The long paved, walled path from Jesus Lane to the Gatehouse of Jesus College is known as “the Chimney”. The explanation may lie in the fact that the Gate Tower was once crowned by ornate brick chimneys.
Photographed on Tuesday evening as I was leaving the college after a dinner.
Quote of the Day
”One never, of course, knows what people in portraits are thinking.”
- Penelope Lively
Musical alternative to the morning’s radio news
Stephen Foster | Hard Times, Come Again No More | Thomas Hampson
(A song triggered by the answer to a crossword clue yesterday. The clue was actually about Dickens. Funny how one’s mind works when in low gear.)
Long Read of the Day
“The Dead Silence of Goods”: Annie Ernaux and the Superstore
Fabulous essay by Adrienne Raphel on Annie Ernaux’s musings on the phenomenon of the ‘superstore’.
From November 2012 to October 2013, in Look at the Lights, My Love —published in 2014 in France and in 2023 in an English translation by Alison L. Strayer—Ernaux recorded her visits to the Auchan superstore in suburban Cergy-Pontoise, an hour northwest of Paris. Like all of Annie Ernaux’s works, Look at the Lights plays a formal sleight-of-hand in the best way, with the feel of a dashed-off journal but the felt experience of a deeply philosophical meditation on the nature of shopping, voyeurism, late-stage capitalism, class, race, and desire.
The Auchan superstore, the locus of Ernaux’s book, is a nesting-doll “self-contained enclave” within Trois-Fontaines, a conglomeration of the city’s public and private institutions: post office, police station, theater, library, etc. Ernaux describes the apparently normal, bustling village of Trois-Fontaines as a trompe l’oeil town, a privately owned corporate center that shuts down at night. “There is a vertigo produced by symmetry,” Ernaux writes, “reinforced by the fact that the space is enclosed, though open to the daylight through a big glass canopy that replaces the roof.” I’m reminded of the indoor mall in Caesar’s Palace in Las Vegas—the Forum Shops—with its sky-painted ceiling reminiscent in zero ways of the Sistine Chapel. The roof cycles from light to darker blue in an accelerated yet elongated version of time: days are thirty minutes, but there are no weeks or years.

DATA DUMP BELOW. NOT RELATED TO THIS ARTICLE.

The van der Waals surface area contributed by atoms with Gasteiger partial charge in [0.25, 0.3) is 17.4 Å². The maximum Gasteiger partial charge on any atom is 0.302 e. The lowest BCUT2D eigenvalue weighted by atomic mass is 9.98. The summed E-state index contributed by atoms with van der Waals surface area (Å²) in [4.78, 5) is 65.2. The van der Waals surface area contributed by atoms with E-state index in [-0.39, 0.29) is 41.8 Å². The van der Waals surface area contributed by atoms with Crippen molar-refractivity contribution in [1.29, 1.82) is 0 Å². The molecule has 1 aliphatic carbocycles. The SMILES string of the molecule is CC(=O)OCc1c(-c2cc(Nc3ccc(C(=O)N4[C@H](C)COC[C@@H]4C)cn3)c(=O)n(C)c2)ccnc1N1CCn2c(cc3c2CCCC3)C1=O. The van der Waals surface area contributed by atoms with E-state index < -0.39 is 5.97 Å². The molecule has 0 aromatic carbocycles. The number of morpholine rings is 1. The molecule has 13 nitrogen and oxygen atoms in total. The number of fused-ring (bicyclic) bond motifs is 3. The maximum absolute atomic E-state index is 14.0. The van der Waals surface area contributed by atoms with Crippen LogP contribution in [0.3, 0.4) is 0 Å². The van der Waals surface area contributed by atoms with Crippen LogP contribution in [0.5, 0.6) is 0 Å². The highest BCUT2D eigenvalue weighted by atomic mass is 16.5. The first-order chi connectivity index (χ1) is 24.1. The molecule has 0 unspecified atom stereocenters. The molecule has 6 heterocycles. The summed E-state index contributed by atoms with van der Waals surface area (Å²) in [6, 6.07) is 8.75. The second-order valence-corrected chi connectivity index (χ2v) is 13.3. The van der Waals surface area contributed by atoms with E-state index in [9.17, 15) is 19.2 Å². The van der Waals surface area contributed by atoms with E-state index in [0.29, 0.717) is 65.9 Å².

Trois-Fontaines touts itself as having every service that people need, and then many that people don’t…
Read on. It’s great.
Chart of the Day
Note the year when productivity-growth stopped.
My commonplace booklet
An anniversary I missed last month
Mosaic, the first real web browser (written by Marc Andreessen and Eric Bina), was released on April 30, 1993. Only then did the non-technical world suddenly understand what this “Internet thingy” (as one posh British newspaper editor described it to me) was for!
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